Continue To Be Triggered \ Upset

So, since I was around 14, my mom’s had coughing problems. She’s a smoker so it’s that kind of thing. When I was a kid, I’d see in movies and TV that people who cough a lot die, and I guess I internalized that because when she’d have her coughing fits, I would feel extremely uncomfortable and scared; from the loud noise and from the fact that she might die right in front of me.
I used to go and hide in the bathroom, shove my headphones deep into my ears, and blare songs I could barely even hear, but I would swear I could STILL hear her coughing.

Eventually, a few years later, I broke down in front of her and told her how I felt, crying and everything. I think she was upset, but the only thing she said at that time was that it was too late to fix anything now.

That really didn’t help and I proceeded to withdraw completely from her. I was depressed, she was depressed, and the coughing continued. She ended up going to the hospital for heart problems and they did some stuff, got her on some pills, she coughs a little less now. Our relationship has improved, and we’ve talked more about the coughing and how it bothers me but also about her health and her smoking addiction and how it feels to her. She says she has no intention to stop.

But I’m still triggered by the sound of her cough. It makes me want to run and hide, but in our new house, there’s nowhere to go. My room is right next to hers and I can hear her constantly, she coughs all the time still. I can accept that this may just be my reality, but i don’t know if that’s right. Even as I type this, she’s coughing - it must hurt her too, and I’m sure she hates thinking that her chronic condition is seen as ‘triggering’ by someone. I feel guilty but frustrated all at the same time.

If there’s anyone who knows what a good next step would be, or even if this is just another phase, please tell me. I don’t love my mother to the moon and back, but I hate the way it feels to be so upset by someone I know doesn’t mean me any harm.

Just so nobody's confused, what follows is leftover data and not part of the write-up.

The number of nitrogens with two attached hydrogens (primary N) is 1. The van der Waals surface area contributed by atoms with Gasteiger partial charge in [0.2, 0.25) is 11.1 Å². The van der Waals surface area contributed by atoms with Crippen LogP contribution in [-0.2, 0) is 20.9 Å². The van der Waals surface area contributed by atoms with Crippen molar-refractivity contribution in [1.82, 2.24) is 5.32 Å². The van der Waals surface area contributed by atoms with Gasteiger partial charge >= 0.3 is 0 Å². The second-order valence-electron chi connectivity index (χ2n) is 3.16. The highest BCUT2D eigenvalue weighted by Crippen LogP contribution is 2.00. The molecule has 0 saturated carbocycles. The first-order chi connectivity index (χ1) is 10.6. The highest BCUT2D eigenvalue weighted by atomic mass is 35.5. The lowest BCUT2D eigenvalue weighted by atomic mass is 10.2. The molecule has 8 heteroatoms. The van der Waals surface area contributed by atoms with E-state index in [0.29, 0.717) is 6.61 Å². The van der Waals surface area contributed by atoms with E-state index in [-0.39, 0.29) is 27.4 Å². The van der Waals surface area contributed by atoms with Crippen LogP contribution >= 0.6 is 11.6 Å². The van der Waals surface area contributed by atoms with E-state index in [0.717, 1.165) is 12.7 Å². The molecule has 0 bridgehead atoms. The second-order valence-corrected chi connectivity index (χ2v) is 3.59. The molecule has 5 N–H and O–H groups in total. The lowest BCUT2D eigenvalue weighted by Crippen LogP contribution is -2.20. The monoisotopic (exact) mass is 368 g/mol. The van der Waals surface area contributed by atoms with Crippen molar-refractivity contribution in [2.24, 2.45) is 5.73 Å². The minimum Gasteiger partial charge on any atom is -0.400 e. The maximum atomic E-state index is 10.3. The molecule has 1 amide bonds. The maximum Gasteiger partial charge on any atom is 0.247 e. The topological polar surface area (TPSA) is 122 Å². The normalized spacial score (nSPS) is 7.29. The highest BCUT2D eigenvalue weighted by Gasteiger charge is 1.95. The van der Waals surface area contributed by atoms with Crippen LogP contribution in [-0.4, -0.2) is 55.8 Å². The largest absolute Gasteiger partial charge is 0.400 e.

Hey Mars,

Welcome to HeartSupport and thank you so much for posting <3

I can definitely see how that would be triggering, and you definitely care about her and want her to get the help that she needs. Smoking is an extremely hard addiction to break, especially if you’ve been doing it a long time. I used to be a pack a day smoker then quit about 8 years ago and switched to vaping, which isn’t exactly the best but I definitely don’t cough a lot anymore and its easier to transition out of it.

Is there a doctor she has that you both can talk to about it? They may be able to provide some suggestions, as much as she doesn’t want to quit there might be a solution that may actually work?

It takes a lot of effort and motivation, but it can be done. It won’t be easy, but hopefully things work out. Please keep us posted and we’re always here if you need any additional support.


She usually goes to her doctor alone and they tell her to stop smoking as it is, not that she feels like listening; I can’t imagine going behind her back to communicate with her doctor. It would make her feel very attacked.
If that’s the route to take, I understand, I just don’t imagine I’d have the guts to do it. I’ve advised online support groups and she could be looking into it on her own, which isn’t a journey she needs to take me on. But my worries is that I can’t support her and myself when I feel this way, bothered by her condition, or if maybe I’m persecuting myself when there’s no need to.

I appreciate your reply. Thank you for your support.

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My dad was a chain smoker and an alcoholic. He passed away from alcoholism when he was several years younger than I am now. From childhood on, it sounded as though he was coughing his lungs out on a regular basis.